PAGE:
IFLA World Library and Information Congress in Columbus, USA. In a session on libraries and the UN 2030 goals, Ingrid Bon (Rijnbrink, Netherlands - she presented) and Karien van Buuren (Rijnbrink, Netherlands) had authored Reading Express; service for newcomers and refugees (full paper at http://library.ifla.org/1333/1/081-bon-en.pdf)
This was a project "Voorlees Express", in the Netherlands. It was about a reading programme, carried out in the home or shelter where the refugee families live. The aim is reading to children, with the parents/carers there, to get a reading culture. There are a lot of aspects which the library offering the programme has to deal with: PR, getting funding, recruiting families, recruiting and training reader volunteers and quality control.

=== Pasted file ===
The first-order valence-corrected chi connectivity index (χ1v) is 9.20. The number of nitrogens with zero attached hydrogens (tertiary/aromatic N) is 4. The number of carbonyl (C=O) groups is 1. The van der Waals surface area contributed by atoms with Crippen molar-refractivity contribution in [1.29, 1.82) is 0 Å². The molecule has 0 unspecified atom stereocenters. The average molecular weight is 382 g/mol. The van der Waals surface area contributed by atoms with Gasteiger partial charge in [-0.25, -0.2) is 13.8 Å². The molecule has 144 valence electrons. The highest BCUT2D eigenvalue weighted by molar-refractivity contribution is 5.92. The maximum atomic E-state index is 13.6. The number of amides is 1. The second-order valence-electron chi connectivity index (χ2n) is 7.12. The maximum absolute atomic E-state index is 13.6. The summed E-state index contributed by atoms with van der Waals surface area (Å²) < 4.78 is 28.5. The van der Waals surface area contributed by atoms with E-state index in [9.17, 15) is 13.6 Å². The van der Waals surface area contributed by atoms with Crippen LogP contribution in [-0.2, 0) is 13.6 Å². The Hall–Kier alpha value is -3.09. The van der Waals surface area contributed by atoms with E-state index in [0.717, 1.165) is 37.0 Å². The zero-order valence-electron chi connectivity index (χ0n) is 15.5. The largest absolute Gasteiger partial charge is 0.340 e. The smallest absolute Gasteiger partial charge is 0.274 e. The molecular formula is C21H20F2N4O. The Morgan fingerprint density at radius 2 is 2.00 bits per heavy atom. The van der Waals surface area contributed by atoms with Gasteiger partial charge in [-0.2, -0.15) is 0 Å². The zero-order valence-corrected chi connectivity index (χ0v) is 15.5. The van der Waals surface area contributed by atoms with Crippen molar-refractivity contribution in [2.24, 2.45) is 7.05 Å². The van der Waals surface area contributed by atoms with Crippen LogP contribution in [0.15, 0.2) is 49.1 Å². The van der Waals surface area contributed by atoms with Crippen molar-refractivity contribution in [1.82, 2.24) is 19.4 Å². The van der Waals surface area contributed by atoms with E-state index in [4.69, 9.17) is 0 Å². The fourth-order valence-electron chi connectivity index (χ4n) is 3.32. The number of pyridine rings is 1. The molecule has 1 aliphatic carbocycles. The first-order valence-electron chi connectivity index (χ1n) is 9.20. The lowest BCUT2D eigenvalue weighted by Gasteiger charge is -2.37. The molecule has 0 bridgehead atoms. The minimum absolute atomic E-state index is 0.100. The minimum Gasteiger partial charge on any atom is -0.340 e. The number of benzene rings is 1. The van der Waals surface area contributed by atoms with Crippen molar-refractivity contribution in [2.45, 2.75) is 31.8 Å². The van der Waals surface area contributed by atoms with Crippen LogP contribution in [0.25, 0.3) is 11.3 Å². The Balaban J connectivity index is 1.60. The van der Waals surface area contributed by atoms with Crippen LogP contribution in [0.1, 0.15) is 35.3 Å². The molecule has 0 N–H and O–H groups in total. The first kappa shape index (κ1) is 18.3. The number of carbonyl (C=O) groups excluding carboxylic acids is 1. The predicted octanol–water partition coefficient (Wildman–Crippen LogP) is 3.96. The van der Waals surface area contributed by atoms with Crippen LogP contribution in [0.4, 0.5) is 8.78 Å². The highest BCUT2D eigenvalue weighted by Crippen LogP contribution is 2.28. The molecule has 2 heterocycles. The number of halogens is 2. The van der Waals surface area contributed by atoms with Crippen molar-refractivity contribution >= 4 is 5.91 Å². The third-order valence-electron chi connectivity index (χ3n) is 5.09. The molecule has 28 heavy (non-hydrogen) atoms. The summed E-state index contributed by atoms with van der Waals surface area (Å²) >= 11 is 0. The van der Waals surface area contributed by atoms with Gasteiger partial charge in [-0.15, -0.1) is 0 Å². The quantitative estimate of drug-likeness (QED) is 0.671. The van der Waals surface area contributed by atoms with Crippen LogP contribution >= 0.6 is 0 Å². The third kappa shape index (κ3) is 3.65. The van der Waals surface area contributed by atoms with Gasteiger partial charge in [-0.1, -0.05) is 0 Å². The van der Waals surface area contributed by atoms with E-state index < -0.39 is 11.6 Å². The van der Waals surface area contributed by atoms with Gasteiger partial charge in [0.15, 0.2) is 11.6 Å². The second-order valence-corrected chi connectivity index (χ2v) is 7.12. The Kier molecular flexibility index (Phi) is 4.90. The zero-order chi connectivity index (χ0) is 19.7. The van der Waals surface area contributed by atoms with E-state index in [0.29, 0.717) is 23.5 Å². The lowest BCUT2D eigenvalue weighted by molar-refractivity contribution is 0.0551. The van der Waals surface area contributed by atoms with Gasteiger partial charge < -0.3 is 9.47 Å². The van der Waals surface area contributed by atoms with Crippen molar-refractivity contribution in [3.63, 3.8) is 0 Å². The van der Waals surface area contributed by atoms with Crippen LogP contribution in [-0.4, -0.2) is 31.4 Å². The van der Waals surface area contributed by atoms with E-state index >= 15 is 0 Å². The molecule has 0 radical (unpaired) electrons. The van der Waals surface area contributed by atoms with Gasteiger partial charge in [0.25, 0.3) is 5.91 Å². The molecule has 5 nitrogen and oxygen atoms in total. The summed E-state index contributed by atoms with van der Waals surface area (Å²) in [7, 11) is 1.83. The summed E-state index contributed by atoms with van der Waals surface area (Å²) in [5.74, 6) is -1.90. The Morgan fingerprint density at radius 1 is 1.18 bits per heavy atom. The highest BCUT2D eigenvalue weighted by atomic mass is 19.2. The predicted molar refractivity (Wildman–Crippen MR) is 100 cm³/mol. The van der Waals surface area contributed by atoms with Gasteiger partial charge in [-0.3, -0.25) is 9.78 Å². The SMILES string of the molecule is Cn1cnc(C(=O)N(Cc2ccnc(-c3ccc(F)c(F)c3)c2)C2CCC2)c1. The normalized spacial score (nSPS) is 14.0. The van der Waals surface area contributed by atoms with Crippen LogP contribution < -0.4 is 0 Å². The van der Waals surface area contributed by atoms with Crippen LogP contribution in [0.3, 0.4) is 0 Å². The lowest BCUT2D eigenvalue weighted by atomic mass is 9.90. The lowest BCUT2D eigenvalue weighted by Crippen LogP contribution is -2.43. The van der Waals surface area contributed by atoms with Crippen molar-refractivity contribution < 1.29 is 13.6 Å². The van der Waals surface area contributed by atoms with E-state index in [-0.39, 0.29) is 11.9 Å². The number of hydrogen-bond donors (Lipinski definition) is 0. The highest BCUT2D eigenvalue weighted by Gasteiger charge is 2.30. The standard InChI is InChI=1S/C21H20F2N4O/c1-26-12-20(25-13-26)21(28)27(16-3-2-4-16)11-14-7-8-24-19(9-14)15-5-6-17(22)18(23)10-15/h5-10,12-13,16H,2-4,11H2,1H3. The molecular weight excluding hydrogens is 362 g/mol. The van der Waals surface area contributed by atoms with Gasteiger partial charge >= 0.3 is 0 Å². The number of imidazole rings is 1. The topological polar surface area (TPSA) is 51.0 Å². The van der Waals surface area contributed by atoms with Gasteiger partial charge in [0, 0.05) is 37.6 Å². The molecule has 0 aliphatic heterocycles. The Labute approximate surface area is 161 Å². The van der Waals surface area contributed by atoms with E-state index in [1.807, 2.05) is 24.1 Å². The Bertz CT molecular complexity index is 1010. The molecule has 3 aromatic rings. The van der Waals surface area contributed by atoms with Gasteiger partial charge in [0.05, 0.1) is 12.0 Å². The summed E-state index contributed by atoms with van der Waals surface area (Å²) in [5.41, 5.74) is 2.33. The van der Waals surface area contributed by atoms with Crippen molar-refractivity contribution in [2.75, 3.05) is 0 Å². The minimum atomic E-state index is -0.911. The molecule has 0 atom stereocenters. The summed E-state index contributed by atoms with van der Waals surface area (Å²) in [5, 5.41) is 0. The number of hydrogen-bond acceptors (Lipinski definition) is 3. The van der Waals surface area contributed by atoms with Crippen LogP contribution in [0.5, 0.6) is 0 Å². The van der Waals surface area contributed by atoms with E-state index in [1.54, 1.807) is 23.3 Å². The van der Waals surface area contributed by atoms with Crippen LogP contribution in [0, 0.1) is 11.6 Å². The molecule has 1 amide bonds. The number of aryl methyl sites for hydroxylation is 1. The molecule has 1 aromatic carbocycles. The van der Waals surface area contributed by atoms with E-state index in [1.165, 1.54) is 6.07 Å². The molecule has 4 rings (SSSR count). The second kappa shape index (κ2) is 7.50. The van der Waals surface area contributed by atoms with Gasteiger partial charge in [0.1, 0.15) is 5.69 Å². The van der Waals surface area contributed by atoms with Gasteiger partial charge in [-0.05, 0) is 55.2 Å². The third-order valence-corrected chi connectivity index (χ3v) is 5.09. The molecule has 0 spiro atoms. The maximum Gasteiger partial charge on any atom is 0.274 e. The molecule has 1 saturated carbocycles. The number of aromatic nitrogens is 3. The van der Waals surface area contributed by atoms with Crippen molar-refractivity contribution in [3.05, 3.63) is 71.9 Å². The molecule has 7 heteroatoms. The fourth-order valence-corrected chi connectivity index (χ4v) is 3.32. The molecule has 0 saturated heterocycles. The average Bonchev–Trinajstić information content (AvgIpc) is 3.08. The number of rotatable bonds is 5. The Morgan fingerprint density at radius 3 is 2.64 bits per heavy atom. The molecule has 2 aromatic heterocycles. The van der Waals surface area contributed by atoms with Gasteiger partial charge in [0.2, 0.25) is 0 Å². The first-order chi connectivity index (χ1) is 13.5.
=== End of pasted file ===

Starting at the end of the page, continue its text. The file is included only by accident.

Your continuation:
They aim to have 250 "matches" (reader-family) per season, with readings in Spring and in Autumn. Although there are volunteers, this is not free of cost. The costs are seen as part of ongoing reading programme. It does take up staff time (including training, getting official documents). However, this programme is seen as very important: making new entrants to the country feel at home, improve language skills, start a reading culture, get connection to the library, improve school performance and last but not least it is important that it is fun.
Also there is a new initiative with young adults, to help them improve their pronunciation of Dutch (which is so important for learning and employment): the results of this have been fast and obvious. They have had a pilot, and hope now for extra funding. Again, do look at the paper which has more information (this was the last paper in the session, and the speaker very effectively shortened her talk to finish within time, but it meant I couldn't capture everything).
Photo by Sheila Webber: therapy dog, WLIC 2016